You have a very good suggestion though, in that we should have a little area that explains why we relate and we can direct them to that, leaving us free to engage the people that DO understand and are interested in our services.

      Thank you for your comments! Peace, Joy

      Reply
  • Andrea Says:

    I get the same kinds of questions when I am selling glass lampwork beads, even at bead shows. "How do you get the hole in the bead?" "Can you change the color of this particular bead for me?" "I dropped my bead/bracelet/fan pull/etc. on the concrete and it broke." (ummm, what part of made fo GLASS do you not get ... ?" "Why are these more expensive / not exactly uniform than the ones I bought at Michael's?" My business partner and I saw these as an opportunity to educate people about small crafters, glass working in general, and the like. We have handouts, a sign in plexiglas about buying from artisans rather than buying beads made in sweatshop conditions, etc.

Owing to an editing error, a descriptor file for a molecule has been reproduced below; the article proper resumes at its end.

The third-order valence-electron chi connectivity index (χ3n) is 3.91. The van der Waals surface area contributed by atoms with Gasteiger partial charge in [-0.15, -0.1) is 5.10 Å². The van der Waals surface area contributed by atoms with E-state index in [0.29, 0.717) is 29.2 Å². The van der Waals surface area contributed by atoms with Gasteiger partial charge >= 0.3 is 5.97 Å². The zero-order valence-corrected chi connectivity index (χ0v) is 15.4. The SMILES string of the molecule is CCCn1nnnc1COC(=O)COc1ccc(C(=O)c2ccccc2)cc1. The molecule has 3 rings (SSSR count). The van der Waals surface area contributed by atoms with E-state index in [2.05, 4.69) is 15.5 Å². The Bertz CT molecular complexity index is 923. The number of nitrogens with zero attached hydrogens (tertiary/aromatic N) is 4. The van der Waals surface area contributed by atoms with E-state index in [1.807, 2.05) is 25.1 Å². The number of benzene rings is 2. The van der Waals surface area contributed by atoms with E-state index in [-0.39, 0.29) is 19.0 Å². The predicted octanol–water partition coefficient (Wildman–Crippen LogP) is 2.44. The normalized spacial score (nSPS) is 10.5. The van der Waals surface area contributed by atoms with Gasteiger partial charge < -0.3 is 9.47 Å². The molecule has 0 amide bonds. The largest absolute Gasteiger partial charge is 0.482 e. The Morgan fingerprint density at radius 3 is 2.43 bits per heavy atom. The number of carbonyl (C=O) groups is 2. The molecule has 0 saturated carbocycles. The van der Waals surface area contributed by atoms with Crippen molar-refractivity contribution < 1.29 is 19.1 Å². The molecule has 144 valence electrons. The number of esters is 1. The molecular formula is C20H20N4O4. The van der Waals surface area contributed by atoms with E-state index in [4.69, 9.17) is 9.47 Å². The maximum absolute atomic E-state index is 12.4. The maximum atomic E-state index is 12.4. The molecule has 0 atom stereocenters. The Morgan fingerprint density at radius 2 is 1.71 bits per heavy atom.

It's a pity that you're getting the sort of condescending remarks you do, though. I do think people tend to associate art as "craft" defined by preschool ideas of craft. You know, what Mom does in her "spare time" for fun. Craft tends to be gendered female, art--which is museum quality and not at trade shows--is male. *eyeroll* So when people with that sort of vague notion see your booth, it is "craft" and therefore "out of place" at a "serious event."

    Good luck educating people! Let us know if the next show is better!

    Reply

Leave a Reply

Your email address will not be published. Required fields are marked *

HTML tags are not allowed.

Comment On Facebook